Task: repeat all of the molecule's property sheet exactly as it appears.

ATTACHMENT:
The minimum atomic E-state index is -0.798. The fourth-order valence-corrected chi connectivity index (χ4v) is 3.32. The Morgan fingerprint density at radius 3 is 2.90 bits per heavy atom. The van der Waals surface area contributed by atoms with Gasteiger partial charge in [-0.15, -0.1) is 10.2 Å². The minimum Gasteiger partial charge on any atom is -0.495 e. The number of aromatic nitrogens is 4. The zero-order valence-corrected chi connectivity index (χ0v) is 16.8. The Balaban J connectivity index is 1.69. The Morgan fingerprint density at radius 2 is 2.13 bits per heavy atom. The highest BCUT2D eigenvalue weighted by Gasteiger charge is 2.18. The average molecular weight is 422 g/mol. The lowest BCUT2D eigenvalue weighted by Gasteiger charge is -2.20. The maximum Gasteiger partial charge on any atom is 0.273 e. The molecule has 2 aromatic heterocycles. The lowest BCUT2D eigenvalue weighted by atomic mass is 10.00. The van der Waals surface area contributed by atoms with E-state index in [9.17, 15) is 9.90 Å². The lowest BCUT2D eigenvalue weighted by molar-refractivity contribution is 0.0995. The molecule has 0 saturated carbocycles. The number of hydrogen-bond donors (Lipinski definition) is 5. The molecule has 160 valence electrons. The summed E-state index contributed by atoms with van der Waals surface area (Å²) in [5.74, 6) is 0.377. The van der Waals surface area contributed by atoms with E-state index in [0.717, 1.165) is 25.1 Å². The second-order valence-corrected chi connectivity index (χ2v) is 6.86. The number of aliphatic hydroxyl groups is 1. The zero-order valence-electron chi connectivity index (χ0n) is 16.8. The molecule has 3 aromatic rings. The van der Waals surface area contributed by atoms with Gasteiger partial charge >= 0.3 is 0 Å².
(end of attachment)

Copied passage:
The minimum atomic E-state index is -0.798. The fourth-order valence-corrected chi connectivity index (χ4v) is 3.32. The Morgan fingerprint density at radius 3 is 2.90 bits per heavy atom. The van der Waals surface area contributed by atoms with Gasteiger partial charge in [-0.15, -0.1) is 10.2 Å². The minimum Gasteiger partial charge on any atom is -0.495 e. The number of aromatic nitrogens is 4. The zero-order valence-corrected chi connectivity index (χ0v) is 16.8. The Balaban J connectivity index is 1.69. The Morgan fingerprint density at radius 2 is 2.13 bits per heavy atom. The highest BCUT2D eigenvalue weighted by Gasteiger charge is 2.18. The average molecular weight is 422 g/mol. The lowest BCUT2D eigenvalue weighted by Gasteiger charge is -2.20. The maximum Gasteiger partial charge on any atom is 0.273 e. The molecule has 2 aromatic heterocycles. The lowest BCUT2D eigenvalue weighted by atomic mass is 10.00. The van der Waals surface area contributed by atoms with E-state index in [9.17, 15) is 9.90 Å². The lowest BCUT2D eigenvalue weighted by molar-refractivity contribution is 0.0995. The molecule has 0 saturated carbocycles. The number of hydrogen-bond donors (Lipinski definition) is 5. The molecule has 160 valence electrons. The summed E-state index contributed by atoms with van der Waals surface area (Å²) in [5.74, 6) is 0.377. The van der Waals surface area contributed by atoms with E-state index in [0.717, 1.165) is 25.1 Å². The second-order valence-corrected chi connectivity index (χ2v) is 6.86. The number of aliphatic hydroxyl groups is 1. The zero-order valence-electron chi connectivity index (χ0n) is 16.8. The molecule has 3 aromatic rings. The van der Waals surface area contributed by atoms with Gasteiger partial charge >= 0.3 is 0 Å².